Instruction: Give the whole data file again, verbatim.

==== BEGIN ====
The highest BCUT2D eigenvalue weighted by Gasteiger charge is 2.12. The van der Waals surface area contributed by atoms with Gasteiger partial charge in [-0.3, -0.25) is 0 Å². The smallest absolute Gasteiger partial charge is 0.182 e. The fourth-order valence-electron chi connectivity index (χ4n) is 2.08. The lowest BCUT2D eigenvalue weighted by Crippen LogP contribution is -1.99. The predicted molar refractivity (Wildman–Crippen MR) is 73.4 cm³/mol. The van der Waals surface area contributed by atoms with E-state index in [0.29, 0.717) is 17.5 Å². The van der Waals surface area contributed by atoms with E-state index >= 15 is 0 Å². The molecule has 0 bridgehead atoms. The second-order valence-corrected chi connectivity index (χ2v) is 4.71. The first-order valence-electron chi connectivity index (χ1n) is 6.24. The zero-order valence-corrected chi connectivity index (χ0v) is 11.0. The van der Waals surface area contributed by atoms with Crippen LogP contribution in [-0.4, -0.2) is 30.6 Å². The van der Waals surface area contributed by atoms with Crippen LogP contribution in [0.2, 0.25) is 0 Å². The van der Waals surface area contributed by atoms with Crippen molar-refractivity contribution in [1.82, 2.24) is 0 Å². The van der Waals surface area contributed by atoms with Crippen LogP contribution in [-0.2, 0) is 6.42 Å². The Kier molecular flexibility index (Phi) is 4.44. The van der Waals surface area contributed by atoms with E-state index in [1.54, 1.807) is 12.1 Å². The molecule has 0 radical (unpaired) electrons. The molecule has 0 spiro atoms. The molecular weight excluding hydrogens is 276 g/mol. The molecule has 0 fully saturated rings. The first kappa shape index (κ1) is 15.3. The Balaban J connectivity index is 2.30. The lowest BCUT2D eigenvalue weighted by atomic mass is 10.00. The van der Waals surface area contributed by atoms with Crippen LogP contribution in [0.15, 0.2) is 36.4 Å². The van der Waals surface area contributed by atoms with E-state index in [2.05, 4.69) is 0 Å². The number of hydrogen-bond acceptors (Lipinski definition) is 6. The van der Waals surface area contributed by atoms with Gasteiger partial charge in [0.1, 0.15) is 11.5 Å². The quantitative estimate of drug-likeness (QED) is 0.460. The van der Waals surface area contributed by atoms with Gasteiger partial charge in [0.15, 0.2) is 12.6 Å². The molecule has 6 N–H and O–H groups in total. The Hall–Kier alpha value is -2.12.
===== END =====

The highest BCUT2D eigenvalue weighted by Gasteiger charge is 2.12. The van der Waals surface area contributed by atoms with Gasteiger partial charge in [-0.3, -0.25) is 0 Å². The smallest absolute Gasteiger partial charge is 0.182 e. The fourth-order valence-electron chi connectivity index (χ4n) is 2.08. The lowest BCUT2D eigenvalue weighted by Crippen LogP contribution is -1.99. The predicted molar refractivity (Wildman–Crippen MR) is 73.4 cm³/mol. The van der Waals surface area contributed by atoms with E-state index in [0.29, 0.717) is 17.5 Å². The van der Waals surface area contributed by atoms with E-state index >= 15 is 0 Å². The molecule has 0 bridgehead atoms. The second-order valence-corrected chi connectivity index (χ2v) is 4.71. The first-order valence-electron chi connectivity index (χ1n) is 6.24. The zero-order valence-corrected chi connectivity index (χ0v) is 11.0. The van der Waals surface area contributed by atoms with Crippen LogP contribution in [-0.4, -0.2) is 30.6 Å². The van der Waals surface area contributed by atoms with Crippen LogP contribution in [0.2, 0.25) is 0 Å². The van der Waals surface area contributed by atoms with Crippen molar-refractivity contribution in [1.82, 2.24) is 0 Å². The van der Waals surface area contributed by atoms with Crippen LogP contribution in [-0.2, 0) is 6.42 Å². The Kier molecular flexibility index (Phi) is 4.44. The van der Waals surface area contributed by atoms with E-state index in [1.54, 1.807) is 12.1 Å². The molecule has 0 radical (unpaired) electrons. The molecule has 0 spiro atoms. The molecular weight excluding hydrogens is 276 g/mol. The molecule has 0 fully saturated rings. The first kappa shape index (κ1) is 15.3. The Balaban J connectivity index is 2.30. The lowest BCUT2D eigenvalue weighted by atomic mass is 10.00. The van der Waals surface area contributed by atoms with Crippen LogP contribution in [0.15, 0.2) is 36.4 Å². The van der Waals surface area contributed by atoms with E-state index in [2.05, 4.69) is 0 Å². The number of hydrogen-bond acceptors (Lipinski definition) is 6. The van der Waals surface area contributed by atoms with Gasteiger partial charge in [0.1, 0.15) is 11.5 Å². The quantitative estimate of drug-likeness (QED) is 0.460. The van der Waals surface area contributed by atoms with Gasteiger partial charge in [0.15, 0.2) is 12.6 Å². The molecule has 6 N–H and O–H groups in total. The Hall–Kier alpha value is -2.12.